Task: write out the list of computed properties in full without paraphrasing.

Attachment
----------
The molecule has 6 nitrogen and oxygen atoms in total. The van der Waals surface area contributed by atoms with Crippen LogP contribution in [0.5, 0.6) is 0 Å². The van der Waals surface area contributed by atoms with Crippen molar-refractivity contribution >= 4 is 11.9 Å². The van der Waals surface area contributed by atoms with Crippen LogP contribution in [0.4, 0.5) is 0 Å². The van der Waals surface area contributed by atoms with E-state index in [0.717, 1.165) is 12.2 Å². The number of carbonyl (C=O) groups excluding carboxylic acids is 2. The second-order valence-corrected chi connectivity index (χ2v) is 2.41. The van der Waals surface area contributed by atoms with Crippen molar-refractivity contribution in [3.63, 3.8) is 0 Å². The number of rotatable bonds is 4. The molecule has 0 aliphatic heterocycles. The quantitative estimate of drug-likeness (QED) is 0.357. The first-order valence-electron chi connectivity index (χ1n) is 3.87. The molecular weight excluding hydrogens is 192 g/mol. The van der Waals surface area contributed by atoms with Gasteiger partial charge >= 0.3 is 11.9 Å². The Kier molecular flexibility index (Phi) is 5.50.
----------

The molecule has 6 nitrogen and oxygen atoms in total. The van der Waals surface area contributed by atoms with Crippen LogP contribution in [0.5, 0.6) is 0 Å². The van der Waals surface area contributed by atoms with Crippen molar-refractivity contribution >= 4 is 11.9 Å². The van der Waals surface area contributed by atoms with Crippen LogP contribution in [0.4, 0.5) is 0 Å². The van der Waals surface area contributed by atoms with E-state index in [0.717, 1.165) is 12.2 Å². The number of carbonyl (C=O) groups excluding carboxylic acids is 2. The second-order valence-corrected chi connectivity index (χ2v) is 2.41. The van der Waals surface area contributed by atoms with Crippen molar-refractivity contribution in [3.63, 3.8) is 0 Å². The number of rotatable bonds is 4. The molecule has 0 aliphatic heterocycles. The quantitative estimate of drug-likeness (QED) is 0.357. The first-order valence-electron chi connectivity index (χ1n) is 3.87. The molecular weight excluding hydrogens is 192 g/mol. The van der Waals surface area contributed by atoms with Gasteiger partial charge >= 0.3 is 11.9 Å². The Kier molecular flexibility index (Phi) is 5.50.